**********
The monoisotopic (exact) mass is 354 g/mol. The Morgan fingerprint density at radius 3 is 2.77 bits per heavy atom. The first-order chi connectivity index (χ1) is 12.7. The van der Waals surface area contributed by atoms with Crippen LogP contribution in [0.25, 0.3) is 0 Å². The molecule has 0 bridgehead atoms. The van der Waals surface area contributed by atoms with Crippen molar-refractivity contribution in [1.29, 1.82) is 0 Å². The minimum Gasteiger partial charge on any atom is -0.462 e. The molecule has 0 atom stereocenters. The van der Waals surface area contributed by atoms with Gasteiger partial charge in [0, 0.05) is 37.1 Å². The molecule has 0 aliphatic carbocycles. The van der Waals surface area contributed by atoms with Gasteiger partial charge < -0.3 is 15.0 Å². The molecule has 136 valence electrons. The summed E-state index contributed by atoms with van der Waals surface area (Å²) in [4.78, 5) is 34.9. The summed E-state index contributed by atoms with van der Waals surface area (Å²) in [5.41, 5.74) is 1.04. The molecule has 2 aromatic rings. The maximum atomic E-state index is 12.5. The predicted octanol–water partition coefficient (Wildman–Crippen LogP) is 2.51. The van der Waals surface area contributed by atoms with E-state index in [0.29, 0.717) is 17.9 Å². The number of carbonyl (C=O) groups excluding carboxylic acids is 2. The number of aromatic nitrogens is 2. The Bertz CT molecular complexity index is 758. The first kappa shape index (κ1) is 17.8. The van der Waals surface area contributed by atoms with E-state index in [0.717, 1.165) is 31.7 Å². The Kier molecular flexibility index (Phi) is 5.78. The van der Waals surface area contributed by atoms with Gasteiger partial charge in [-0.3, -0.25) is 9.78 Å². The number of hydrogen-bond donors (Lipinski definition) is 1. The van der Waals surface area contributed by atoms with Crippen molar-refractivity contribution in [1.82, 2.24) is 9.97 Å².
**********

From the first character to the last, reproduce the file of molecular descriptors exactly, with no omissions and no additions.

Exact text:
The monoisotopic (exact) mass is 354 g/mol. The Morgan fingerprint density at radius 3 is 2.77 bits per heavy atom. The first-order chi connectivity index (χ1) is 12.7. The van der Waals surface area contributed by atoms with Crippen LogP contribution in [0.25, 0.3) is 0 Å². The molecule has 0 bridgehead atoms. The van der Waals surface area contributed by atoms with Crippen molar-refractivity contribution in [1.29, 1.82) is 0 Å². The minimum Gasteiger partial charge on any atom is -0.462 e. The molecule has 0 atom stereocenters. The van der Waals surface area contributed by atoms with Gasteiger partial charge in [0, 0.05) is 37.1 Å². The molecule has 0 aliphatic carbocycles. The van der Waals surface area contributed by atoms with Gasteiger partial charge < -0.3 is 15.0 Å². The molecule has 136 valence electrons. The summed E-state index contributed by atoms with van der Waals surface area (Å²) in [4.78, 5) is 34.9. The summed E-state index contributed by atoms with van der Waals surface area (Å²) in [5.41, 5.74) is 1.04. The molecule has 2 aromatic rings. The maximum atomic E-state index is 12.5. The predicted octanol–water partition coefficient (Wildman–Crippen LogP) is 2.51. The van der Waals surface area contributed by atoms with E-state index in [0.29, 0.717) is 17.9 Å². The number of carbonyl (C=O) groups excluding carboxylic acids is 2. The number of aromatic nitrogens is 2. The Bertz CT molecular complexity index is 758. The first kappa shape index (κ1) is 17.8. The van der Waals surface area contributed by atoms with E-state index in [0.717, 1.165) is 31.7 Å². The Kier molecular flexibility index (Phi) is 5.78. The van der Waals surface area contributed by atoms with Gasteiger partial charge in [-0.3, -0.25) is 9.78 Å². The number of hydrogen-bond donors (Lipinski definition) is 1. The van der Waals surface area contributed by atoms with Crippen molar-refractivity contribution in [1.82, 2.24) is 9.97 Å².